Evidence and Theory on Asymmetries in US Aggregate Job Flows
Recent studies of aggregate job flows in the US economy indicate that (i) specific sectoral shocks are important to account for aggregate job flows dynamics and (ii) aggregate creation and destruction dynamics display significant non-linearities. This paper aims to study whether a simple matching model in the labor market extended to firm heterogeneity and endogenous firings can account for these findings. Each firm chooses endogenously its level of hiring or firing depending on the level of sectoral shocks. Such a non-differentiability in policy rules allows, via aggregation, accounting for non-linear dynamics in aggregate job flows. The deep parameters of the model are then estimated using a simulated based estimation and testing method. We then show that the model is able to match the observed non-linear dynamics in aggregate job flows for a high enough level of heterogeneity.
(This abstract was borrowed from another version of this item.)
|Date of creation:||1998|
|Date of revision:|
|Contact details of provider:|| Postal: |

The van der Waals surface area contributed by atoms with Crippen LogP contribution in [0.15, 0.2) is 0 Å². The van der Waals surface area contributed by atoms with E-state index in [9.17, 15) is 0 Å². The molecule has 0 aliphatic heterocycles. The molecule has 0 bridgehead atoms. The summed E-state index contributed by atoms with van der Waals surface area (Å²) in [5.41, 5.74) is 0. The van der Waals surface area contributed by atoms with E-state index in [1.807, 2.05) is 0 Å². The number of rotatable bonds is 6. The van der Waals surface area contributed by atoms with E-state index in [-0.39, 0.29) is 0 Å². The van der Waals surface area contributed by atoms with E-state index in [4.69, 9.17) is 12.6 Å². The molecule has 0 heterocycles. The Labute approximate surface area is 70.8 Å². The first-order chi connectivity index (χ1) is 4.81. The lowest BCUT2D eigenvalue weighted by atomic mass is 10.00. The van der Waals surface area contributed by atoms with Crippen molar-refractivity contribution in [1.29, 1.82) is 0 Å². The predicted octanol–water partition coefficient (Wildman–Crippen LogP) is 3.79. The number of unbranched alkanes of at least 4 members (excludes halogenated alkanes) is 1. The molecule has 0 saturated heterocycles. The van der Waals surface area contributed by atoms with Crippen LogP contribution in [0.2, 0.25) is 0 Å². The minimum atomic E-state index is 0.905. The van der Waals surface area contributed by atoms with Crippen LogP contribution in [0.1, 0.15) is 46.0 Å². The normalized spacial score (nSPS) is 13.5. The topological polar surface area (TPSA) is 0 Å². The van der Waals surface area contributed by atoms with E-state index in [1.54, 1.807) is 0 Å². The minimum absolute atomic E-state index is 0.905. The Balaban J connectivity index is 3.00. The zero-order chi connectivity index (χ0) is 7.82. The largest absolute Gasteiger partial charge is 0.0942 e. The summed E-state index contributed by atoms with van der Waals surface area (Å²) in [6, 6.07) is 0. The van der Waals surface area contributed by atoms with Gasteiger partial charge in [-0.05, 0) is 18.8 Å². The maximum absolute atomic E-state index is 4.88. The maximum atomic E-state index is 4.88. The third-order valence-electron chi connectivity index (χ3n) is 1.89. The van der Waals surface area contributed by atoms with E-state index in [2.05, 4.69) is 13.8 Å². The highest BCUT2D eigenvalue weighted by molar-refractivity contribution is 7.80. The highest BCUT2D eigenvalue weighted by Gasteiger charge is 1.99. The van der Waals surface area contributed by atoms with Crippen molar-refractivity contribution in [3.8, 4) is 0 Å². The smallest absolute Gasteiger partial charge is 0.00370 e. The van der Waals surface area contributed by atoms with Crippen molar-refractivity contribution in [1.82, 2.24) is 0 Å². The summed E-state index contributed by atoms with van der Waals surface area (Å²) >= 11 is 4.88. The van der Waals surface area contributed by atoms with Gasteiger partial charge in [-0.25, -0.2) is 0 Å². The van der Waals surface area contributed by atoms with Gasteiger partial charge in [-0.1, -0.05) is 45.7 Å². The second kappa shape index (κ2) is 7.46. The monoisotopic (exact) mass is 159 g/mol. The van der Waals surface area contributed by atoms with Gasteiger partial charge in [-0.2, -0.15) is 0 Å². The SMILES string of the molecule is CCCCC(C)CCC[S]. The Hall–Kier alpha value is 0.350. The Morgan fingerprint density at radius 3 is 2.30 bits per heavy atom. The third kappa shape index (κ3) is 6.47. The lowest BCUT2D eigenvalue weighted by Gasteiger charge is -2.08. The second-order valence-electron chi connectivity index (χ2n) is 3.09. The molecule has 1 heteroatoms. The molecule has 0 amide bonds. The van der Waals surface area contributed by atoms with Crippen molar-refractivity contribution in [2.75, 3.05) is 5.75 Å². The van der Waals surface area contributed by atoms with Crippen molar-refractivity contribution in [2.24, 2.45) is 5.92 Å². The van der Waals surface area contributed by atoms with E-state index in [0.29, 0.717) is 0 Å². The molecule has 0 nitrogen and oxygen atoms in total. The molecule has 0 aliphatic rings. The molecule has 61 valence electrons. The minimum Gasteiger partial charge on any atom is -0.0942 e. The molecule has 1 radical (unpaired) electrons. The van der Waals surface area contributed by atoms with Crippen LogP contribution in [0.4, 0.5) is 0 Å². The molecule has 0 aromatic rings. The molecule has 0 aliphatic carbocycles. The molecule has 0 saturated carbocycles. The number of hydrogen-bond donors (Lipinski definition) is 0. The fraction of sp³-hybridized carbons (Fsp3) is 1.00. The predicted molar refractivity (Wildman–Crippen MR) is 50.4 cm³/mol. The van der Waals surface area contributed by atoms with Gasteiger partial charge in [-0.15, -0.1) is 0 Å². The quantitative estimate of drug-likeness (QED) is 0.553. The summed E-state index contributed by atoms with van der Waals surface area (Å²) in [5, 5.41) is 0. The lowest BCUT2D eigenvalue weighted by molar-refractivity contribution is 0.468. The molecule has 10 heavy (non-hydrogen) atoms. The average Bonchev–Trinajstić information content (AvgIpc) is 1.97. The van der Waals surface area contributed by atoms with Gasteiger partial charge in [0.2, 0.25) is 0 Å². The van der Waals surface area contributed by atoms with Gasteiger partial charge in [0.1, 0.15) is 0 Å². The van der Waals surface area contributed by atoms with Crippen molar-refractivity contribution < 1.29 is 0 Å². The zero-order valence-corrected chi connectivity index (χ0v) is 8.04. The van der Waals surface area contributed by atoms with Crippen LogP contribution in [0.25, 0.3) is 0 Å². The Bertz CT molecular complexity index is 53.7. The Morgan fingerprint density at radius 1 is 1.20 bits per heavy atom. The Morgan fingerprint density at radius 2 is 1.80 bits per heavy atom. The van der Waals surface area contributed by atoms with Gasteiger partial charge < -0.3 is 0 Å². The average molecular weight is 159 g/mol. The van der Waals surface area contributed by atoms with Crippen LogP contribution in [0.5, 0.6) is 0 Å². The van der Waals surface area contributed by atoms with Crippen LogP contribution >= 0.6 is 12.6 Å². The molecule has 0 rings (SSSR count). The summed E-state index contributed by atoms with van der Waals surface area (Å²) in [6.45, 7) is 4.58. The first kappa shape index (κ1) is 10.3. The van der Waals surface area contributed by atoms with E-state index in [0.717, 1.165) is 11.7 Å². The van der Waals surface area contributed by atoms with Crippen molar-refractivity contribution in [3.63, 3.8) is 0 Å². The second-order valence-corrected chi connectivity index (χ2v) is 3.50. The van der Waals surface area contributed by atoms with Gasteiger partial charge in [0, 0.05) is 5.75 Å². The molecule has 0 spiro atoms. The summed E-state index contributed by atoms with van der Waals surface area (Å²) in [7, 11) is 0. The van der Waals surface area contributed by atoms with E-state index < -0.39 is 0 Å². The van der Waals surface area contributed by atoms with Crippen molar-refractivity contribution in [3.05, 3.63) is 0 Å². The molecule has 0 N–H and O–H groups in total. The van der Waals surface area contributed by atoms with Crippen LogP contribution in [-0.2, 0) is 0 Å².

Phone: 01 41 17 60 81
Web page: http://www.crest.fr
More information through EDIRC
When requesting a correction, please mention this item's handle: RePEc:crs:wpaper:98-49. See general information about how to correct material in RePEc.
For technical questions regarding this item, or to correct its authors, title, abstract, bibliographic or download information, contact: (Florian Sallaberry)
If you have authored this item and are not yet registered with RePEc, we encourage you to do it here. This allows to link your profile to this item. It also allows you to accept potential citations to this item that we are uncertain about.
If references are entirely missing, you can add them using this form.
If the full references list an item that is present in RePEc, but the system did not link to it, you can help with this form.
If you know of missing items citing this one, you can help us creating those links by adding the relevant references in the same way as above, for each refering item. If you are a registered author of this item, you may also want to check the "citations" tab in your profile, as there may be some citations waiting for confirmation.
Please note that corrections may take a couple of weeks to filter through the various RePEc services.